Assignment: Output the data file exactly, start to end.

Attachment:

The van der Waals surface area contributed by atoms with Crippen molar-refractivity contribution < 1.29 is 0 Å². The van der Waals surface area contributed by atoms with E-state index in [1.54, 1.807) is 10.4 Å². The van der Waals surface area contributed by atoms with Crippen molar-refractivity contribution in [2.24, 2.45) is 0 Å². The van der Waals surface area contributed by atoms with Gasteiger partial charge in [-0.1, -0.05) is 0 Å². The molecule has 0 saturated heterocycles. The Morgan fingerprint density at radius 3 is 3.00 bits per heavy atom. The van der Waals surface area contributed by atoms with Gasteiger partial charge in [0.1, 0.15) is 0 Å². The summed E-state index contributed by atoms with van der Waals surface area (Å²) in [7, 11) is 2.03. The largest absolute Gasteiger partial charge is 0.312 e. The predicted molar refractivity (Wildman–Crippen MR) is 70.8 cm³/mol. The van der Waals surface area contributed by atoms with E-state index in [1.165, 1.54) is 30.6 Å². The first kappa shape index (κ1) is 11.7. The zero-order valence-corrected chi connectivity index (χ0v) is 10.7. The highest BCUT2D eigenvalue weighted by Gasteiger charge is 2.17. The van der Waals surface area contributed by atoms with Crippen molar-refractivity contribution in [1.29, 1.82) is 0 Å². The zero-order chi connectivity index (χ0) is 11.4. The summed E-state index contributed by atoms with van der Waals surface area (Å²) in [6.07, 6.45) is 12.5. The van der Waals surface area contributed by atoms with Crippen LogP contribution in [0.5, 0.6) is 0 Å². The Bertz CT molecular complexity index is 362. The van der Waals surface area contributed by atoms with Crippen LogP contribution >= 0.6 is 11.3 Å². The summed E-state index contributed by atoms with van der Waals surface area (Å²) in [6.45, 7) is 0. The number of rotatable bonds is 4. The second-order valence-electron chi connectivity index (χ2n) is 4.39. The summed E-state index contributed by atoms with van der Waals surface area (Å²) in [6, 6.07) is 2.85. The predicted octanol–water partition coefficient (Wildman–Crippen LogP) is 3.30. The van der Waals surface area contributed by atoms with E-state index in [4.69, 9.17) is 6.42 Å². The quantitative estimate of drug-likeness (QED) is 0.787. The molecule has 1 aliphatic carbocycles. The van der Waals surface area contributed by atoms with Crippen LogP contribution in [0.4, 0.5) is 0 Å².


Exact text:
The van der Waals surface area contributed by atoms with Crippen molar-refractivity contribution < 1.29 is 0 Å². The van der Waals surface area contributed by atoms with E-state index in [1.54, 1.807) is 10.4 Å². The van der Waals surface area contributed by atoms with Crippen molar-refractivity contribution in [2.24, 2.45) is 0 Å². The van der Waals surface area contributed by atoms with Gasteiger partial charge in [-0.1, -0.05) is 0 Å². The molecule has 0 saturated heterocycles. The Morgan fingerprint density at radius 3 is 3.00 bits per heavy atom. The van der Waals surface area contributed by atoms with Gasteiger partial charge in [0.1, 0.15) is 0 Å². The summed E-state index contributed by atoms with van der Waals surface area (Å²) in [7, 11) is 2.03. The largest absolute Gasteiger partial charge is 0.312 e. The predicted molar refractivity (Wildman–Crippen MR) is 70.8 cm³/mol. The van der Waals surface area contributed by atoms with E-state index in [1.165, 1.54) is 30.6 Å². The first kappa shape index (κ1) is 11.7. The zero-order valence-corrected chi connectivity index (χ0v) is 10.7. The highest BCUT2D eigenvalue weighted by Gasteiger charge is 2.17. The van der Waals surface area contributed by atoms with Crippen molar-refractivity contribution in [1.29, 1.82) is 0 Å². The zero-order chi connectivity index (χ0) is 11.4. The summed E-state index contributed by atoms with van der Waals surface area (Å²) in [6.07, 6.45) is 12.5. The van der Waals surface area contributed by atoms with Crippen LogP contribution in [0.5, 0.6) is 0 Å². The Bertz CT molecular complexity index is 362. The van der Waals surface area contributed by atoms with Crippen LogP contribution >= 0.6 is 11.3 Å². The summed E-state index contributed by atoms with van der Waals surface area (Å²) in [6.45, 7) is 0. The number of rotatable bonds is 4. The second-order valence-electron chi connectivity index (χ2n) is 4.39. The summed E-state index contributed by atoms with van der Waals surface area (Å²) in [6, 6.07) is 2.85. The predicted octanol–water partition coefficient (Wildman–Crippen LogP) is 3.30. The van der Waals surface area contributed by atoms with E-state index in [4.69, 9.17) is 6.42 Å². The quantitative estimate of drug-likeness (QED) is 0.787. The molecule has 1 aliphatic carbocycles. The van der Waals surface area contributed by atoms with Crippen LogP contribution in [0.4, 0.5) is 0 Å².